• For the religious leaders and political parties to continue to find a way to meet with the President to discuss with him different national issue
  • The need for the make sure  constitutional making process is revived and continued
  • To establish a small task force of religious leaders to mediate the ongoing CUF conflict.
  • To meet with the speaker and discuss with him some issues of national concern and the role of parliament as an oversight body

Meeting participants concluded that, the meeting was an important forum for discussions and consultation in addressing peace issues in Tanzania. It is a necessary forum for being proactive to address and maintain the existing peace and Tanzania political culture of discussion, tolerance and humility. It was agreed that the efforts by CCT and TCD were worth efforts.

Community Monitors, Tapping The Potential

The map of Ibihwa village drawn by community monitors
The map of Ibihwa village drawn by community monitors

Community Monitors is a project designed to support powerful action by youth in the local communities in response to the destruction of the community life and the environment caused by  operations of private corporations and failures of Government officials.  This is a project done in the community where the community monitors develop their skills in information gathering, writing and communications.

Youthful Community Monitors in  a group photo with their facilitators
Youthful Community Monitors in a group photo with their facilitators

This program started in 2012 at Dar es Sallam with the youth from Temeke Ditrict later expanded to other district in Dar es salaam region who joined the previous group and make a total of 35 youth who are community monitors 15 women 20 men who were trained on how to be community monitors of their own localities. Among other thing these youth were facilitated to gather information from 25 District of which NCA is operating. They have ged to collect community voices on Economic Empowerment, resource Governance, Youth unemployment, extractive industries, climate change and human trafficking (Rural Ubran migration). In 2015 these have succeed to publish Newsletter titled “JICHO LA JAMII” .

In 2016, the project was implemented in Bahi, 13 youth were trained in various topic especially on writting skills, gathering information, Analysis, internet and the economy system.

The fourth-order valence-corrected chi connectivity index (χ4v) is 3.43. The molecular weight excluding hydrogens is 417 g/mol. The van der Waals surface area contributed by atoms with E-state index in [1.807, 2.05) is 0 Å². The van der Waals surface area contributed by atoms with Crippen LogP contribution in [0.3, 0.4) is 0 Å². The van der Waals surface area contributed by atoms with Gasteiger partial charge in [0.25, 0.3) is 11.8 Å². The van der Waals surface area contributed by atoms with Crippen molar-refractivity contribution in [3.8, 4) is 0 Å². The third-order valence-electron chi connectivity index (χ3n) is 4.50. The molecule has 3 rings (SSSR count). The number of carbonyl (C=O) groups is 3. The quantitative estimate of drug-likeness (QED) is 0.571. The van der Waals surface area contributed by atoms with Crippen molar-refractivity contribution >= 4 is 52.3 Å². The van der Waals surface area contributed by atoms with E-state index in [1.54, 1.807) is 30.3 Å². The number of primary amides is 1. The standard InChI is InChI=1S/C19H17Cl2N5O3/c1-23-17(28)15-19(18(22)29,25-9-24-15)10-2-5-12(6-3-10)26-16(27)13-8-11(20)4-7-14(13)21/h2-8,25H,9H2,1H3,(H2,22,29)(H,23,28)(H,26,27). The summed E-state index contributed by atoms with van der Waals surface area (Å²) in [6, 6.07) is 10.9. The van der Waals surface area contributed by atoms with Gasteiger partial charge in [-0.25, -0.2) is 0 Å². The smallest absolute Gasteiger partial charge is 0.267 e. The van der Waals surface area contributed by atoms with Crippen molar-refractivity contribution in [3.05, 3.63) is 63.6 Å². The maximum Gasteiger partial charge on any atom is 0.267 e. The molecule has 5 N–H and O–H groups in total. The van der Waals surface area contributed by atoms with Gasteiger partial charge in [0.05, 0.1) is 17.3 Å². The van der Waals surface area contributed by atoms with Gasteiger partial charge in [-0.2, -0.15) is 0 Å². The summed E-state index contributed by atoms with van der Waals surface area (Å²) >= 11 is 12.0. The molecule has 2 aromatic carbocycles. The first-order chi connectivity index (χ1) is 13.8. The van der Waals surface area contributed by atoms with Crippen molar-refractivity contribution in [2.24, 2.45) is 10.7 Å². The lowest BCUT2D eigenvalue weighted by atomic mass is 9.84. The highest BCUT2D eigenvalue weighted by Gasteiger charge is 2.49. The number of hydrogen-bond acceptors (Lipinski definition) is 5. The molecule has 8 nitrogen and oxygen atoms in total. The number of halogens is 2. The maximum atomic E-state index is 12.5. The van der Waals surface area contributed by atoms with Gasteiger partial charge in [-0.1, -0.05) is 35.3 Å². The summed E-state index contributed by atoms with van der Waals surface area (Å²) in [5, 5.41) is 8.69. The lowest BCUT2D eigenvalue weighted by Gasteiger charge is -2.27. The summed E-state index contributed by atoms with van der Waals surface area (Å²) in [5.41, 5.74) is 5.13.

Bahi District Community Monitors during the workshop
Bahi District Community Monitors during the workshop
The map of Chipanga Village drawn by the community monitors
The map of Chipanga Village drawn by the community monitors
Community monitors in the group work of physical mapping
Community monitors in the group work of physical mapping

Experiential Visit to Bahi [Pics]

Bahi District Comminer,Hon. Elizabeth Kitundu along with  CCT Program Officer Beatrice Dengenesa (Adv.)  in a group photo with Singida and Bahi  CCT-programs stakeholders during experiancial learning in Bahi on Resource Governance and acoountability
Bahi District Commissioner,Hon. Elizabeth Kitundu along with CCT Program Officer Beatrice Dengenesa (Adv.) in a group photo with Singida and Bahi CCT-programs stakeholders during experiential learning in Bahi on Resource Governance and accountability

On 15th November 2016  Bahi District welcomed 43 members from Ikungi and Singida  districts of  Singida Region to learn and experience the program of  Good Governance in Bahi District.

Bahi District Commissioner, Hon. Elizabeth Kitundu welcoming the guest from Singida to Bahi district
Bahi District Commissioner, Hon. Elizabeth Kitundu welcoming the guest from Singida to Bahi District
Bahi District Commissioner, Hon. Elizabeth Kitundu welcoming the guest from Singida to Bahi district

Interfaith Committees: How Do They Work?

Same Interfaith Committee
Same Interfaith Committee

CCT through Interfaith Relations is working strongly to advocate Inter-religious dialogues and peace building for peaceful coexistence in the country. Through this program, Christians and Muslims show their solidarity and participation on interfaith relations. Dialogue among people of different faiths foster a mutual respect and creates an atmosphere for understanding each other’s religious beliefs. The dialogue draws the parties more closer to each other to replace hostility and misunderstanding among them. The program has successfully managed to bring together Muslims and Christians through Interfaith committees in Region and District level. Each committee consists of 20-30 religious leaders. Women and Youth are also included in the committees as pictures show.